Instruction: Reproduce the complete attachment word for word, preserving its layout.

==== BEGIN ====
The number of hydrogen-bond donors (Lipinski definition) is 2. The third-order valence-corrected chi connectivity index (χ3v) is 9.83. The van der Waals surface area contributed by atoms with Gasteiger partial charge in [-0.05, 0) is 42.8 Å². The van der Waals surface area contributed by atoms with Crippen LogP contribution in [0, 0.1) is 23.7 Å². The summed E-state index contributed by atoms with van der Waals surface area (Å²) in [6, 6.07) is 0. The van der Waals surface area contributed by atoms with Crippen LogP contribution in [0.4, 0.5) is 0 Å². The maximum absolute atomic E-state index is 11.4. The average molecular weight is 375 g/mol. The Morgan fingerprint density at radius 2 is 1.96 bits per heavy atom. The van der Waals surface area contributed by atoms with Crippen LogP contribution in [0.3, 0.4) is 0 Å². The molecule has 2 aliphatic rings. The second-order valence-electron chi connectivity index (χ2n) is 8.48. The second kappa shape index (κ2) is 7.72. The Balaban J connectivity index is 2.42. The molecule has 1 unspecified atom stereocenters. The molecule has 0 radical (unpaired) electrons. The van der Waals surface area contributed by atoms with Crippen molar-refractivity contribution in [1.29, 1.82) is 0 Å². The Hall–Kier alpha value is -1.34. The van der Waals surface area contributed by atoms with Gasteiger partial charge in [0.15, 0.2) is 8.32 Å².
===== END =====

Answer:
The number of hydrogen-bond donors (Lipinski definition) is 2. The third-order valence-corrected chi connectivity index (χ3v) is 9.83. The van der Waals surface area contributed by atoms with Gasteiger partial charge in [-0.05, 0) is 42.8 Å². The van der Waals surface area contributed by atoms with Crippen LogP contribution in [0, 0.1) is 23.7 Å². The summed E-state index contributed by atoms with van der Waals surface area (Å²) in [6, 6.07) is 0. The van der Waals surface area contributed by atoms with Crippen LogP contribution in [0.4, 0.5) is 0 Å². The maximum absolute atomic E-state index is 11.4. The average molecular weight is 375 g/mol. The Morgan fingerprint density at radius 2 is 1.96 bits per heavy atom. The van der Waals surface area contributed by atoms with Crippen LogP contribution in [0.3, 0.4) is 0 Å². The molecule has 2 aliphatic rings. The second-order valence-electron chi connectivity index (χ2n) is 8.48. The second kappa shape index (κ2) is 7.72. The Balaban J connectivity index is 2.42. The molecule has 1 unspecified atom stereocenters. The molecule has 0 radical (unpaired) electrons. The van der Waals surface area contributed by atoms with Crippen molar-refractivity contribution in [1.29, 1.82) is 0 Å². The Hall–Kier alpha value is -1.34. The van der Waals surface area contributed by atoms with Gasteiger partial charge in [0.15, 0.2) is 8.32 Å².